Europe’s coronavirus stimulus in doubt as Germany’s top court rules ECB quantitative easing program could be illegal

The European Central Bank has three months to explain why a quantitative easing program from 2015 is proportionate, a ruling that could hamstring the central bank's coronavirus rescue efforts.

Europe’s coronavirus stimulus in doubt as Germany’s top court rules ECB quantitative easing program could be illegal

“Whatever it takes.”

With those three words, former European Central Bank President Mario Draghi burnished his legacy during the tumult of the euro crisis in 2012 and opened an unreconcilable wedge between the euro zone’s fiscal hawks in the prosperous North and the debt-laden South.

Fast-forward to this year’s coronavirus crisis, and Draghi’s successor Christine Lagarde tried to avoid following suit—until her refusal to have the ECB buy more Italian bonds battered the markets. Days later, the Eurozone’s central bank relented. With Europe scrambling to keep its economies afloat, “whatever it takes” was back.

But is it really?

On Tuesday, the ECB’s ability to keep credit flowing (and, indirectly, the markets happy) was dealt a potentially devastating blow by Germany’s highest court. In a 7-1 decision, the federal constitutional court ruled that the ECB had overstepped its mandate back in 2015 when it began a bond-buying purchase program that’s pumped the equivalent of €2.7 trillion into Europe’s struggling economy. Since the start of the coronavirus pandemic the ECB has doubled down on its quantitative easing-styled asset-buying; for now, those more recent moves are safe, and can continue.

But longer terms, there are fresh doubts.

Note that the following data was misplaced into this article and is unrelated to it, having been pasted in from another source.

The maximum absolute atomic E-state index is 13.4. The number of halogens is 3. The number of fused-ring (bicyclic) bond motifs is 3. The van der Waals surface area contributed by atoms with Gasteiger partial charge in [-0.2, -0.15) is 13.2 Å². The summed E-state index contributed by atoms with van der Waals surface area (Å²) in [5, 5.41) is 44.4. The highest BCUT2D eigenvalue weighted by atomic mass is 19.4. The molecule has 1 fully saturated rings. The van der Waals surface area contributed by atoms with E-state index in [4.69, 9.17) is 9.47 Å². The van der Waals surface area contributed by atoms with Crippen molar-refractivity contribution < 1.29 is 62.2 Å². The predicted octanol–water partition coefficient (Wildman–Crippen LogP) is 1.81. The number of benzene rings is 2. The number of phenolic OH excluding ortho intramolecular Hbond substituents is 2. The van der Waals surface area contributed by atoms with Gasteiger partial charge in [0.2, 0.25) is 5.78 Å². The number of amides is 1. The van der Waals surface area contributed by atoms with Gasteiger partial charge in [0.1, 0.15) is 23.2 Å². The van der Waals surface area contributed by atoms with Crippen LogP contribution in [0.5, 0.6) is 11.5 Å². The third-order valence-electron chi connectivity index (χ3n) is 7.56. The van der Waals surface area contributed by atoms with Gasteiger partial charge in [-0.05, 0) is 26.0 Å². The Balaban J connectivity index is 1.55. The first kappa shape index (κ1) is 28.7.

In essence, today’s German court ruling calls the ECB out on the scope of a favored piece of ammunition that it loads into its bazooka whenever a fresh crisis threatens to pull the union apart.

The result could be a further weakening of the European Union, which is already struggling to demonstrate economic solidarity in the face of the COVID-19 onslaught—broadly speaking, the bloc’s richer north is likely to weather the storm more easily than its poorer, harder-hit south.

What’s on the line

The court was not directly dealing with the ECB’s new coronavirus response package—a 750 billion euro ($813 billion) asset-purchase scheme called the Pandemic Emergency Purchase Programme (PEPP). Instead, it’s asking the ECB to justify the five-year-old Public Sector Purchase Programme (PSPP) scheme which was being challenged by German critics who are unhappy with how the QE-style stimulus in essence shifts the balance of power from national capitals to the European stage. It’s a particularly hot political issue in fiscally conservative Germany, which runs a tight ship; in debt-strapped Italy, Spain and Greece, the bond-purchasing program has been a godsend for its weak banks.

But although pandemic bailouts were not the subject at hand on Tuesday, the central questions are the same: is a big ECB bond-buying program compatible with Germany’s constitution, and is quantitative easing even part of the ECB’s mandate to begin with?

Pure QE, which involves the purchase of all kinds of sovereign and corporate assets from mortgage-backed securities to country-issued debt, has become monetary policy de rigueur around much of the world. Its scope, though, in Europe has always been under question, particularly during the Draghi years. The Italian central banker right up to the end of his term said the central bank had the power to open up its check book and buy, buy, buy to stimulate growth, and therefore meet that part of its mandate by… yes, “whatever it takes.”

In recent years “whatever it takes” took the form of PSPP.

“What a big bang!”

On Tuesday, The German court ruled that the PSPP program was possibly illegal in Germany because the German government and parliament had not tried to ensure that it was proportionate. The upshot is that, unless the ECB explains how PSPP is proportionate within the next three months, Germany’s central bank—the Bundesbank—will have to opt out of the coordinated scheme, and stop buying government bonds.